After knocking together brain cells with a brand strategist who lives locally to me, I determined that I was dealing with the right clients but approaching them all wrong by grossly underselling what I could do for them. He was selling consulting services for (at least) four figure retains. I was trying to knock down quotes on blog posts by $100. Something gave.

The game plan I cooked up for myself:

By simply widening out my service offering to re-position what I used to do for businesses — marketing communications — I could make more money and not be treated like the literary equivalent of a code monkey. Fun, no? Ironically this sometimes simply involves finding different ways to describe the mechanisms through which I can bring value in different ways. I de-niched a little and played some Scrabble. A literary pursuit after all.

So even though I think that “content” is frankly the dumbest word the marketing universe has ever cooked up that fails to really distinguish between the words on the back of a cereal box and an Oscar-winning piece of cinematography, I’m with the thrust of the argument.

But then K.B.’s piece took a turn that I found less agreeable. Or rather one that I thought was worth opening for discussion.

“Take Your Skill And Make A Skill Baby With It “

So let’s get back to K.B.’s piece:

After dropping a few F-bombs in the direction of “writing jobs” (I’m a bit more old fashioned than K.B.; I try not to swear online but I share his disdain), K.B. finally lays out his plan for writers who want to escape the sinking cesspool that is today’s “content writing” industry.”

Here it is in full:

Here’s my (repeatable, easily stolen) plan:

What skill can you mate with writing? I don’t mean mate like glue together. I mean actually mate. Take your writing skill and find another thing in your life that you’re passionate about. Make babies.

Your skill-baby is your new content niche.

Register an LLC.

Don’t be scared to build relationships with businesses. Cold-call, cold-email, invite them on a lunch date, send them a hand-written follow-up letter.

Hubbard then suggests that those following his plan reframe themselves as “content entrepreneurs.”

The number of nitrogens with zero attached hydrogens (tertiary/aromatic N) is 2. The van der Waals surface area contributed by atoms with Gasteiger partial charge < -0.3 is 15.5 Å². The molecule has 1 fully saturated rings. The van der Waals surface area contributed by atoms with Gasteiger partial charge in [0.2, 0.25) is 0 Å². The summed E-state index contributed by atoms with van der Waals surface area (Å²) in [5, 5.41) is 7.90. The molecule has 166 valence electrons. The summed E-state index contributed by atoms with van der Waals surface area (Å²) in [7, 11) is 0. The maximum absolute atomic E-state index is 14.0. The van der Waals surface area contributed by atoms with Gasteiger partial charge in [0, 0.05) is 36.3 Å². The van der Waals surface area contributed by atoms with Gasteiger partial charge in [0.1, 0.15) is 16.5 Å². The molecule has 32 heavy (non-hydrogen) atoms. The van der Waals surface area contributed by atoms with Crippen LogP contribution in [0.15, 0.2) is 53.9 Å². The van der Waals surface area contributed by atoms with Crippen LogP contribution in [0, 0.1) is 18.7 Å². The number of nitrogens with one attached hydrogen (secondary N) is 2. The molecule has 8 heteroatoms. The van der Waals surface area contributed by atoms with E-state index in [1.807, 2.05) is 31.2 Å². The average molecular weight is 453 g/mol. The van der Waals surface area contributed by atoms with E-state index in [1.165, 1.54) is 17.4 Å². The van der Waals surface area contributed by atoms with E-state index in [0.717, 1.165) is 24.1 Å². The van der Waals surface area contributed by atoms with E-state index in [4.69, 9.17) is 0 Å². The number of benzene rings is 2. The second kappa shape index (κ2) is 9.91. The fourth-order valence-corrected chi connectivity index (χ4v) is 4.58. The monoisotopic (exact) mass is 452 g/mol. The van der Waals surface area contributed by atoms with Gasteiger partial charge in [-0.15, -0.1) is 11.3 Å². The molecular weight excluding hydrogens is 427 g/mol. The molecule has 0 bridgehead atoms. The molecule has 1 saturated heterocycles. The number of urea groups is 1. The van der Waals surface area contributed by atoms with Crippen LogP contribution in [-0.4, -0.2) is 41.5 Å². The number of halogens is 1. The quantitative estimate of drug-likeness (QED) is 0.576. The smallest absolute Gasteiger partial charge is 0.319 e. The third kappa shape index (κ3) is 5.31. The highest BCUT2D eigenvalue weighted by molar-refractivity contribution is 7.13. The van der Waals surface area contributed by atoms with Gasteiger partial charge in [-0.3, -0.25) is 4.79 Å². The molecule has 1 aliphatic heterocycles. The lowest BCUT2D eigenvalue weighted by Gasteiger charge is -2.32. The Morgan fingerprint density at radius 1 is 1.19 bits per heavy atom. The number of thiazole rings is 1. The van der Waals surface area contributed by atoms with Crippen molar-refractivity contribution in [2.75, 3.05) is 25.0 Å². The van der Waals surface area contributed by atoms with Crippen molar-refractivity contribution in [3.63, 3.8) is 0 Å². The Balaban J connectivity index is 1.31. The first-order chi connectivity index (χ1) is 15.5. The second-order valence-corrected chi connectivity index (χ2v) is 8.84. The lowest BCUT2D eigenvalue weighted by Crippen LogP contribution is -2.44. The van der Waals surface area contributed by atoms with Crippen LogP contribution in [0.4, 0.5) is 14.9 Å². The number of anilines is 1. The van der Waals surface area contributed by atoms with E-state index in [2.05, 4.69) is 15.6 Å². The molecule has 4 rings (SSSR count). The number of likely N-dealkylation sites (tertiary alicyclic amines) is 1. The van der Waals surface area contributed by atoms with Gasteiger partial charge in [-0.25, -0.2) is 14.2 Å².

Content entrepreneurs are a group of individuals with a unique talent; the ability to generate exceptional content. Not “okay” or “passing” content, but truly exceptional content that readers actually enjoy and find useful.

And he suggests as possible examples of that four formats that to me sound extremely … commonplace:

Unique, in-demand eBooks

Press releases

Content marketing

SEO rewriting

Here’s My Recommendation For What To Do Instead

I didn’t sit down at my keyboard to write a hatched job about a man known as K.B. Hubbard.

K.B. might be a great guy, but I had never heard of him today. I doubt extremely much that he’d ever heard of me. But now we’ve had the pleasure of crossing paths digitally. An amazing this, this internet, eh?

I fundamentally disagree with most of Hubbard’s argument even if I can get on bored with the basic premise that “the writing market sucks and rather than get stuck doing gigs we need to start thinking about ways to do stuff that’s a lot better.”

I like the idea of rebranding what we do for two reasons:

  • For writers to survive in this increasingly brutal marketplace, we need to hold our heads up high. However, I also think that calling ourselves “entrepreneurs” if we’re not actually doing something unique is delusional. As a freelance writer that has gone through bouts of mild depression when the market was at its bleakest and a long succession of prospects were asking whether I could make $300 $200 or $100, I’m in favor of better self-labels even if they just make us feel a little more optimistic about what we do. Being chronically devalued is more than sucky. It’s erosive to self-esteem. I venture the following assertion: most of us doing this for a living are so much more than just “writers.”